Methods and mindsets for circular design

Methods and mindsets for circular design


Part of a new MEX series highlighting compelling case studies which catch our eye. Follow @mexfeed or by signing-up for the weekly email newsletter.

The Ellen MacArthur Foundation and IDEO collaborated to produce a detailed, practical guide to adopting circular design principles.

We’re pleased to select it as our MEX case study of the week, although in truth it is rather more extensive than a single study.

The Circular Design Guide describes 24 methods, breaking them down into easy-to-follow steps and linking them with real world examples of the principles in action, often at large companies. This includes how to:

  • Achieve circular buy-in
  • Embed feedback mechanisms
  • Understand regenerative thinking

MacArthur’s foundation, established in 2010, is dedicated to accelerating a worldwide transition to a circular economy, where products, services and systems are designed to be natively restorative and regenerative.

I remember hearing Ellen MacArthur describe her inspiration for creating the foundation during a Pecha Kucha talk organised by our friends at Made In Brunel. She described how seeing the extent of manufactured waste floating in the middle of the wild ocean during her celebrated career as a professional yachtswoman awakened her to how human activity was impacting even the last great wilderness of the high seas.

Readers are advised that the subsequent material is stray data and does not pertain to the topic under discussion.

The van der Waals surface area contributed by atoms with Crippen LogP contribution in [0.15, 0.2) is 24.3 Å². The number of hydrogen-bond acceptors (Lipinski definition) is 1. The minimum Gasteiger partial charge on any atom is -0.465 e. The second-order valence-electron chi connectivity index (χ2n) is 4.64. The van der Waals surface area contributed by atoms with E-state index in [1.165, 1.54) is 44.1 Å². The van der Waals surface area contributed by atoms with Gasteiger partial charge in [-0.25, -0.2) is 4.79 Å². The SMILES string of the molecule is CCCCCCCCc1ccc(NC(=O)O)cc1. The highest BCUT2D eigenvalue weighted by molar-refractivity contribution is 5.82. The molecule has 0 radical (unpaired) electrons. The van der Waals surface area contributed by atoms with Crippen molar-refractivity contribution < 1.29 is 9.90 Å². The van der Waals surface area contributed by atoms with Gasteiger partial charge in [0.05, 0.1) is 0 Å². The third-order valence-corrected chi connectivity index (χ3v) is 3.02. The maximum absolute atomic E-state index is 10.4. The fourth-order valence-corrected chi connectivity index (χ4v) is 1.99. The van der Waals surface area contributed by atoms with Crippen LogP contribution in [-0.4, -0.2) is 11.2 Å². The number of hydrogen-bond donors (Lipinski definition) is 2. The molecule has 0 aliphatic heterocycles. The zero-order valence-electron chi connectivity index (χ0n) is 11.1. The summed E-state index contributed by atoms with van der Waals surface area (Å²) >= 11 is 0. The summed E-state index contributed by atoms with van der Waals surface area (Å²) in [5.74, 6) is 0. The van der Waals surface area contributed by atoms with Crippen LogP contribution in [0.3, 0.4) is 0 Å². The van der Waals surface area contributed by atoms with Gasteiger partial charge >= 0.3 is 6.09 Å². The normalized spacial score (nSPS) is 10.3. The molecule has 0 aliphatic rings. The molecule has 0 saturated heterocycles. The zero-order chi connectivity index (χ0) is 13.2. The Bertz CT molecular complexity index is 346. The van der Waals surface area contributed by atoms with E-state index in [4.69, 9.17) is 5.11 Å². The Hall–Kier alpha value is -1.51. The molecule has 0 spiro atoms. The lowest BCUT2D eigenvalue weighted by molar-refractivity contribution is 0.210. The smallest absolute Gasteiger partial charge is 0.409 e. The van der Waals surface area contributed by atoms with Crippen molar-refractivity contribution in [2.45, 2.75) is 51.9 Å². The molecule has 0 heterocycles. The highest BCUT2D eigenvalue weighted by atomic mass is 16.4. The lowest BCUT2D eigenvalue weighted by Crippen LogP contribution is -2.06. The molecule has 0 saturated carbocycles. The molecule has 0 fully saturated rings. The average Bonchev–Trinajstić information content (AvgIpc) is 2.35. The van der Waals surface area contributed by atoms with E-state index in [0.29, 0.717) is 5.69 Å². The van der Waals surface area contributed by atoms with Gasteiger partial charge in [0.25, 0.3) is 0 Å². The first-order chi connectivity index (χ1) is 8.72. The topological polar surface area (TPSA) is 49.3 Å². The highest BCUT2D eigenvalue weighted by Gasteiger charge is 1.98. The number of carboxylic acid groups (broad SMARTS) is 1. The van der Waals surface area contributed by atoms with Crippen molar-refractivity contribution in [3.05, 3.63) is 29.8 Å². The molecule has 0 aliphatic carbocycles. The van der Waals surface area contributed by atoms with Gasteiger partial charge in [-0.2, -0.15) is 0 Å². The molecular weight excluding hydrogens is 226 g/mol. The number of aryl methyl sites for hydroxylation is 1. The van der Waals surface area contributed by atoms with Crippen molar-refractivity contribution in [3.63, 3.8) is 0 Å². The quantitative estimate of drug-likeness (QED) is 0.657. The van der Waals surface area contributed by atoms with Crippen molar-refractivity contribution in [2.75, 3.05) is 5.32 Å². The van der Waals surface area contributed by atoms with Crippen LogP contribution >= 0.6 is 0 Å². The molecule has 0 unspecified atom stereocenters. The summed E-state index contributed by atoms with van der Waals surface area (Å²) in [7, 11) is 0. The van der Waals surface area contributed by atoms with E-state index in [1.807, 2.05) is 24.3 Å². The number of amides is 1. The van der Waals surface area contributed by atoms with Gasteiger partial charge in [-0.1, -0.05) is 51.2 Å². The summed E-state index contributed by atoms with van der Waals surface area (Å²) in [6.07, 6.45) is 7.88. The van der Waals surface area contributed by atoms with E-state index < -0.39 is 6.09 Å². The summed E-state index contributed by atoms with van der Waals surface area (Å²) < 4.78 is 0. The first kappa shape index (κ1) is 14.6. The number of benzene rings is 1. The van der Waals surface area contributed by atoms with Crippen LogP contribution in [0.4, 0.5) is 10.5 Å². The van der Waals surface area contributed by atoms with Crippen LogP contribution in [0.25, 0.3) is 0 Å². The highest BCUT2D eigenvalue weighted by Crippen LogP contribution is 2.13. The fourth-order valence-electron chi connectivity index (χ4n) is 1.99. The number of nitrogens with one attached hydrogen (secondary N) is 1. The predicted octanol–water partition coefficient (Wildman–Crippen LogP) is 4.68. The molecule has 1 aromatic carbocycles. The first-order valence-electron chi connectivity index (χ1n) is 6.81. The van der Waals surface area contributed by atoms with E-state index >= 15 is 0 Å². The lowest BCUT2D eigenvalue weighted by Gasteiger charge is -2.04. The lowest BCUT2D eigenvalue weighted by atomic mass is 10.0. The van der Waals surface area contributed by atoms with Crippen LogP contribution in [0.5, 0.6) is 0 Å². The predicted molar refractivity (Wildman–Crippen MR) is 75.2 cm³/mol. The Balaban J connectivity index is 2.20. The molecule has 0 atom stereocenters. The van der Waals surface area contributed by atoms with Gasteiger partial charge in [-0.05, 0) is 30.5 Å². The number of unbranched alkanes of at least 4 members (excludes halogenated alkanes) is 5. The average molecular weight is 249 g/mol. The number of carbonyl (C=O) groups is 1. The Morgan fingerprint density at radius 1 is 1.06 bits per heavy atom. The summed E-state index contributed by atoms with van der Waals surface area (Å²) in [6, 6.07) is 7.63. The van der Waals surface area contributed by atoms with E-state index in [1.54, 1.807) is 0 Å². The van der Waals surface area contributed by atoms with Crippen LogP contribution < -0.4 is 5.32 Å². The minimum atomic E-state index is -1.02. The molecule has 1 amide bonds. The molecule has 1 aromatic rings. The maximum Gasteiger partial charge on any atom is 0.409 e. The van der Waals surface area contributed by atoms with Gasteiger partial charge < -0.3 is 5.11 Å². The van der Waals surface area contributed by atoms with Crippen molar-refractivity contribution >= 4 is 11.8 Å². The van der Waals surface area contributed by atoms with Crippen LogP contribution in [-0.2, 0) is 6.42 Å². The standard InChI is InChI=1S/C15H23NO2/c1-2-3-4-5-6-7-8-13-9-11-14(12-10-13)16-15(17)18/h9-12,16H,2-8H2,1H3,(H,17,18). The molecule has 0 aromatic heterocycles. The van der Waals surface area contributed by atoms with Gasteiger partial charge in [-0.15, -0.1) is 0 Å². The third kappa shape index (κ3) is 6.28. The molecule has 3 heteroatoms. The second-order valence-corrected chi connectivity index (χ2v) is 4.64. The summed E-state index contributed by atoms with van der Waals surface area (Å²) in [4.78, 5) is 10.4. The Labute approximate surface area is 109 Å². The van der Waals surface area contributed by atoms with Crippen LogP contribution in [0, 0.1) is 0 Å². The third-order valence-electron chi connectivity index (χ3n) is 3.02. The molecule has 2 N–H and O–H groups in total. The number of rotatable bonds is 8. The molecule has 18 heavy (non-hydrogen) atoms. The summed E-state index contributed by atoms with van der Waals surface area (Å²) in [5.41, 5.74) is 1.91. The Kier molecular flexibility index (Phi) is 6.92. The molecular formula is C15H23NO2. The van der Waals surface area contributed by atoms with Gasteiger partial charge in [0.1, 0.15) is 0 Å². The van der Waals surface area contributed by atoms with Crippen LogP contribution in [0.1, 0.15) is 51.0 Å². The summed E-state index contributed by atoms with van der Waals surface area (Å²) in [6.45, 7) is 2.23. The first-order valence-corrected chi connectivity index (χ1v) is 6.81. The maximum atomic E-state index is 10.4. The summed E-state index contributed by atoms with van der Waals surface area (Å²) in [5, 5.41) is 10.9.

The foundation has made extraordinary progress by engaging some of the world’s largest companies and helping them expand their definition of ‘capital’ to include natural and social resources as well as economic. In doing so, it has created a mandate for the advantages of the circular economy and backed it up with methods and evidence.

IDEO likely needs little introduction to readers of this journal, having established its reputation as pioneer of both design thinking and design doing over a number of decades. In addition to sharing some of its methods, IDEO has also described the mindset of user-centredness required for a circular design approach.

The MEX community has been thinking about this theme for some time under the auspices of Pathway #7, an ongoing initiative to explore the role of digital sustainability, both by improving the circularity of digital products themselves and the overall role digital technology can play in helping humans live in a more sustainable way. Explore MEX Pathway #7 for further talks, articles and principles on this theme.

Part of a new MEX series highlighting compelling case studies which catch our eye. Follow @mexfeed or by signing-up for the weekly email newsletter.

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